We’re so used to reading articles like, “How to answer tough interview questions” where we are taught to give answers we think hiring managers want to hear. If you’ve been looking for a job for a while now, you’re also familiar with the usual set of queries.

Whether you realize it or not, there’s a handful of stupid job interview questions that are way too hard to find answers; we are going to answer them right now, but in a very untraditional way.

“Why should we hire you?”

That’s a good question. But unfortunately it’s one I won’t be able to answer. You’re about to meet or have met other applicants, and maybe you’ve already found the person perfect for the job. What I can say is this, if we’re meant to do great things together, we’ll both be aware of it.

“What’s your greatest accomplishment?”

I consider the fact that I am surviving and advancing in this industry my biggest professional accomplishment. But as a person, providing for my family and raising my kids to be great people are the things I’m proud of the most.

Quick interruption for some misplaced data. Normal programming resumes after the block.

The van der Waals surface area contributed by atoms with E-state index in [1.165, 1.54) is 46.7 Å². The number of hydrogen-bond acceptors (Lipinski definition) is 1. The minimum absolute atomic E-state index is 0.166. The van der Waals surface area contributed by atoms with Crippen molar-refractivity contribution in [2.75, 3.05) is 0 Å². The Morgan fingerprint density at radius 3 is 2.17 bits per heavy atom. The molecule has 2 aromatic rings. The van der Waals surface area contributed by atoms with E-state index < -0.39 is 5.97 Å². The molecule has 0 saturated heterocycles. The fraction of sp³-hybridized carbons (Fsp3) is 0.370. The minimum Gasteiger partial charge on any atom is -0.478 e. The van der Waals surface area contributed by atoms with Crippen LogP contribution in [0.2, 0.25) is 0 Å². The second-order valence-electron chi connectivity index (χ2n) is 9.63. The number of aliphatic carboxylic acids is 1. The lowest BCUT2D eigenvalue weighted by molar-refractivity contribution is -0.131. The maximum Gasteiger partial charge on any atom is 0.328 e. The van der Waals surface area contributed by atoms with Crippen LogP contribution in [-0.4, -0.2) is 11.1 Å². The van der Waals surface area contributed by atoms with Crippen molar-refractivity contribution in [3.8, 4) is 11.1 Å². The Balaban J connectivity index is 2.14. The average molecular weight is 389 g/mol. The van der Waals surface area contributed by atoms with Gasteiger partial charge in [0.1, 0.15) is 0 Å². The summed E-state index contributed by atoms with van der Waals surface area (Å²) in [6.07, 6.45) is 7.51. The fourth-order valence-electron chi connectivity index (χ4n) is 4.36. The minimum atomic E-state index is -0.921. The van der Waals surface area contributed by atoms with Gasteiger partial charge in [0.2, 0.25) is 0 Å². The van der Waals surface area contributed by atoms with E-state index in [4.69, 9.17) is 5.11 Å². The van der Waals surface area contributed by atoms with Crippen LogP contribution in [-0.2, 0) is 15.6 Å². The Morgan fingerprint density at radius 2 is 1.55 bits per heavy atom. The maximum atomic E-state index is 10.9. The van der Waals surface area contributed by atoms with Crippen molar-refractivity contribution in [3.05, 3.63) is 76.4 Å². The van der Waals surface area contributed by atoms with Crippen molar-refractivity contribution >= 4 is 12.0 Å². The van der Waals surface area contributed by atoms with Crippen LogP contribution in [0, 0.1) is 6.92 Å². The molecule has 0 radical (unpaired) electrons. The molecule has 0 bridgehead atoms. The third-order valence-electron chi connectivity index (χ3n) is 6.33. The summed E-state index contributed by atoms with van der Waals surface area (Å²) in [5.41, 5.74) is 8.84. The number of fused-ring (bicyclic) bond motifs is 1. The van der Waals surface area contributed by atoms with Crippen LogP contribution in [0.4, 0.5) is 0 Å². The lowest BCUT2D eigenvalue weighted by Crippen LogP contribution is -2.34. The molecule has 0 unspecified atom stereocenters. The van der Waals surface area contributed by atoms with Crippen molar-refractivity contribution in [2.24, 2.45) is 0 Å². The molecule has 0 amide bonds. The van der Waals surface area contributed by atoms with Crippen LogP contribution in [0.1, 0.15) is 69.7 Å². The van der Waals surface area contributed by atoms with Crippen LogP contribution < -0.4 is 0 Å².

“What’s your greatest weakness?”

There was a time when the thought of my weakness consumed me; it terrified me and I constantly tried to be good at that area. But over time I realized that I shouldn’t fret over my weaknesses and focus on my strengths instead; I constantly push myself to be better at things I’m already good at.

“Where do you see yourself in five years?”

If I’m blessed enough to still be alive and healthy by then I’ll continue to work hard on the things I’m passionate about and enjoy.

“What makes you a top performer?”

What made me a top performer in my previous company may not be beneficial here. But if you can share some details about what this job demands I can tell you stories of how I dealt with situations like that before.

“What will you add to our team?”

In your opinion, what’s missing from your team? We’ll go from there.

“What’s the lowest salary you would accept?”

Are you offering me the job? If that’s the case I’ll be happy to proceed to salary negotiations.

Remember to have clear mind when you’re in a job interview; don’t lose track of the conversation and always keep your cool.

If you’re looking for a job, view our vast collection of resume templates to have an idea of what a fool-proof resume looks like.

Source: Larry Tyler @ LinkedIn, RAW IT